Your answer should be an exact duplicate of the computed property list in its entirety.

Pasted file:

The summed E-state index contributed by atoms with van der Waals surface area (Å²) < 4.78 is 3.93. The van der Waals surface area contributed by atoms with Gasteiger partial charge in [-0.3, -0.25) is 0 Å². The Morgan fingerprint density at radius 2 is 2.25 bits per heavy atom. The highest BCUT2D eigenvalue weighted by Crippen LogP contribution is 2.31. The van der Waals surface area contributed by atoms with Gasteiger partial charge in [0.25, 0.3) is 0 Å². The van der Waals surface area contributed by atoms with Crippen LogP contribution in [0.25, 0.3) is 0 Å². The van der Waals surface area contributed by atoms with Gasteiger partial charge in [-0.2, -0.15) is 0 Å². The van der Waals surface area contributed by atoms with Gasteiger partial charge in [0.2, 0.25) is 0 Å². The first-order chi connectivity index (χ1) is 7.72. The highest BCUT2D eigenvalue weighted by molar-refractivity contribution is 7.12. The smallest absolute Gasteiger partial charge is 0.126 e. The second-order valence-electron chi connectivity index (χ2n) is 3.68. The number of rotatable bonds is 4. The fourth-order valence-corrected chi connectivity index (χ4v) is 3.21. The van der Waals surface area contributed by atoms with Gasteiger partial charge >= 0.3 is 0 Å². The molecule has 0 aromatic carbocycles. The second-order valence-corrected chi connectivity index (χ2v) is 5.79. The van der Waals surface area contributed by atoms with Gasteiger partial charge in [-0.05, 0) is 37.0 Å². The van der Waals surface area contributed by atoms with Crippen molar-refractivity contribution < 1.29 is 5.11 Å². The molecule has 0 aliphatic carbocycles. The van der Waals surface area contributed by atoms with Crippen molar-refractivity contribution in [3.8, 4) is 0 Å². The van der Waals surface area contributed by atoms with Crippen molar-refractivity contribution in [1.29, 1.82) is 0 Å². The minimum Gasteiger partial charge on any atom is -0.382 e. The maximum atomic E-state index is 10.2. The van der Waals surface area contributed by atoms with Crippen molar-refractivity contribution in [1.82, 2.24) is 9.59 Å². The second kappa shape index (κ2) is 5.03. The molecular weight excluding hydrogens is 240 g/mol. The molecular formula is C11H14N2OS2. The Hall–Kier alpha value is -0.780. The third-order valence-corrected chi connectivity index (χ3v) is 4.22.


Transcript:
The summed E-state index contributed by atoms with van der Waals surface area (Å²) < 4.78 is 3.93. The van der Waals surface area contributed by atoms with Gasteiger partial charge in [-0.3, -0.25) is 0 Å². The Morgan fingerprint density at radius 2 is 2.25 bits per heavy atom. The highest BCUT2D eigenvalue weighted by Crippen LogP contribution is 2.31. The van der Waals surface area contributed by atoms with Gasteiger partial charge in [0.25, 0.3) is 0 Å². The van der Waals surface area contributed by atoms with Crippen LogP contribution in [0.25, 0.3) is 0 Å². The van der Waals surface area contributed by atoms with Gasteiger partial charge in [-0.2, -0.15) is 0 Å². The van der Waals surface area contributed by atoms with Gasteiger partial charge in [0.2, 0.25) is 0 Å². The first-order chi connectivity index (χ1) is 7.72. The highest BCUT2D eigenvalue weighted by molar-refractivity contribution is 7.12. The smallest absolute Gasteiger partial charge is 0.126 e. The second-order valence-electron chi connectivity index (χ2n) is 3.68. The number of rotatable bonds is 4. The fourth-order valence-corrected chi connectivity index (χ4v) is 3.21. The van der Waals surface area contributed by atoms with Gasteiger partial charge >= 0.3 is 0 Å². The molecule has 0 aromatic carbocycles. The second-order valence-corrected chi connectivity index (χ2v) is 5.79. The van der Waals surface area contributed by atoms with Gasteiger partial charge in [-0.05, 0) is 37.0 Å². The van der Waals surface area contributed by atoms with Crippen molar-refractivity contribution < 1.29 is 5.11 Å². The molecule has 0 aliphatic carbocycles. The van der Waals surface area contributed by atoms with Crippen molar-refractivity contribution in [3.8, 4) is 0 Å². The van der Waals surface area contributed by atoms with Crippen molar-refractivity contribution in [1.29, 1.82) is 0 Å². The minimum Gasteiger partial charge on any atom is -0.382 e. The maximum atomic E-state index is 10.2. The van der Waals surface area contributed by atoms with Crippen molar-refractivity contribution in [1.82, 2.24) is 9.59 Å². The second kappa shape index (κ2) is 5.03. The molecular weight excluding hydrogens is 240 g/mol. The molecular formula is C11H14N2OS2. The Hall–Kier alpha value is -0.780. The third-order valence-corrected chi connectivity index (χ3v) is 4.22.